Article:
Let me show you it.
Over at Reason, A. Barton Hinkle documents the dismally predictable failure of pro sports subsidies in Gwinnett, Georgia to deliver anything other than a regressive transfer from taxpayers to a baseball team:
Government-funded gifts to sports franchises tend to be sold as economic stimulus, which I imagine is why they’re so beloved of progressives. Guess how well that turned out?
Plans originally called for 300 hotel rooms, 600 residences, more than 300,000 square feet of retail space and twice that much office space. As of last month, the principal developer had broken ground on fewer than 250 apartments—and was so discouraged he wanted to sell part of his holdings to another developer who would build more apartments.
County officials said no. For one thing, nearby homeowners worried about the effect on their property values: “They said they were promised an upscale commercial area,” writes the AJC, “not apartments and car washes.” Besides, Gwinnett officials “say the original plans are worth waiting for.” The chairman of the county planning commission admits the original vision “may not be viable at the moment, but I think it was a good plan originally.”
Next, here’s Warren over at Coyote Blog pointing out another virtue of economies of scale:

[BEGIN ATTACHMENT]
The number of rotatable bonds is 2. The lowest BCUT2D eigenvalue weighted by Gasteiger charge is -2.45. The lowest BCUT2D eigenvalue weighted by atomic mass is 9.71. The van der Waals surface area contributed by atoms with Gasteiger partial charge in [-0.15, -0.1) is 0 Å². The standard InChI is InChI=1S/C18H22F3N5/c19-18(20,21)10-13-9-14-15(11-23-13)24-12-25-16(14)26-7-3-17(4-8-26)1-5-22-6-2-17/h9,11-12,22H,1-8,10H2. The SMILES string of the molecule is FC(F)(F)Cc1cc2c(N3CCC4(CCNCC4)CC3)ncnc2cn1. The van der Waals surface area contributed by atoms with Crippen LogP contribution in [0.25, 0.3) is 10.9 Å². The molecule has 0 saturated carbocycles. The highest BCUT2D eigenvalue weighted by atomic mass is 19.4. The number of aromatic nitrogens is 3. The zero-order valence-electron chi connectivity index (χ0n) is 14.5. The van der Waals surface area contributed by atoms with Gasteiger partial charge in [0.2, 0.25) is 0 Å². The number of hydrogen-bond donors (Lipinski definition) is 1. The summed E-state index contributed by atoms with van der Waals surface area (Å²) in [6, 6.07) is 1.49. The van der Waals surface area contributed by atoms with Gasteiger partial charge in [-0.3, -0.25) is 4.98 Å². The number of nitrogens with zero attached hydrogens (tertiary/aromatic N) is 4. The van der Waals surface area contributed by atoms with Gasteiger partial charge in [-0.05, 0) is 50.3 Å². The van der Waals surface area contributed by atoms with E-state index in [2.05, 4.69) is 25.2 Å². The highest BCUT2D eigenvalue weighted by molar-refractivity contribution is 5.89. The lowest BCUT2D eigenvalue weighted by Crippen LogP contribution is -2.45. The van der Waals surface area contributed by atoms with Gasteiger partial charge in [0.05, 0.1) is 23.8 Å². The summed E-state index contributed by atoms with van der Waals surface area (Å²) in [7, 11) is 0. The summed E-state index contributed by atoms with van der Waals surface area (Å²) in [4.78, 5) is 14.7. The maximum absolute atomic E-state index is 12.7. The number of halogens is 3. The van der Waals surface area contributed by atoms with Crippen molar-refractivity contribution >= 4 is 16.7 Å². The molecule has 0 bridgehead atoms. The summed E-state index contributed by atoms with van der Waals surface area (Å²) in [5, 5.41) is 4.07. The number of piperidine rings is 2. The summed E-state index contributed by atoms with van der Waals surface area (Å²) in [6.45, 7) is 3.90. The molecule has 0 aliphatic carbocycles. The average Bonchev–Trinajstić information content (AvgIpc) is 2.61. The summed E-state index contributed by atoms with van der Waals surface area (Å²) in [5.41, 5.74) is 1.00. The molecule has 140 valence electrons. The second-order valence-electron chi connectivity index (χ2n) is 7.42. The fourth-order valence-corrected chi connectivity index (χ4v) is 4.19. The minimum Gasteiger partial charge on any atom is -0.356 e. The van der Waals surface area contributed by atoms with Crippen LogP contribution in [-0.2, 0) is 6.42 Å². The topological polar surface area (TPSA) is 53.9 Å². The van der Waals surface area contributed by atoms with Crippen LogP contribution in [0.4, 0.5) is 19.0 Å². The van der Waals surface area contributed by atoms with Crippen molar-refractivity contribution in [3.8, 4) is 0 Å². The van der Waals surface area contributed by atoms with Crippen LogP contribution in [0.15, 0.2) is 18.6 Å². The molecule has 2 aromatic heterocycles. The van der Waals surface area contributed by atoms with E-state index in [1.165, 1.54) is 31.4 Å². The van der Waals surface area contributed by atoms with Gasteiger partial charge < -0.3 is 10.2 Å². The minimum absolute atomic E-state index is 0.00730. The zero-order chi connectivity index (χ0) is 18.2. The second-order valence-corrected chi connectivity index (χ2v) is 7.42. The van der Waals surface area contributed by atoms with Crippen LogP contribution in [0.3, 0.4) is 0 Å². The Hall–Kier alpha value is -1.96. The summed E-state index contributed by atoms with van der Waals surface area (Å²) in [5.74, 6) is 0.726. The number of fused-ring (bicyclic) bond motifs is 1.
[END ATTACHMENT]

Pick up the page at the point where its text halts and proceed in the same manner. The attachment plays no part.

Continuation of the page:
It’s short, so I’m quoting it in full:
For all you hipster large and small towns in the northeast who have taken great pride in banning big box stores like Wal-Mart and Home Depot, good luck rebuilding after the storm. I am sure you are going to be really happy that you banned retail establishments with worldwide logistics resources and that have developed special skills in routing supplies needed for post-storm cleanup. Good luck getting a generator from that boutique hardware store you have been protecting.
It’s worth pointing out that the towns aren’t “hipster towns”, but rather “towns whose governments have been successfully lobbied by hipster constituencies”. (Also, why are we picking on the hipsters again? Statists of all parties have been complaining about large corporate big-box stores since long before it was cool. …oh!) I imagine that the vast majority of people in boxless communities are more or less blameless for this sort of thing, having been mostly annoyed by the debate until they realized how deep they got fucked by the protectionists. Let’s not impute the motives of venal politicians and malicious (and/or stupid) “community activists” to everyone in such a town, mmmkay?
Still, I’d dearly love to see Russ Roberts et al. take a sabbatical to rub every last Naomi Klein wannabe’s nose in all the suffering they’ve caused by making things like gensets and hand tools unnecessarily expensive. Sometimes “that which is unseen” becomes pretty fucking easy to see.
Finally, Ken of Popehat and Marc Randazza tag-team a truly vile scammer. Almost makes me want to go to law school, it does.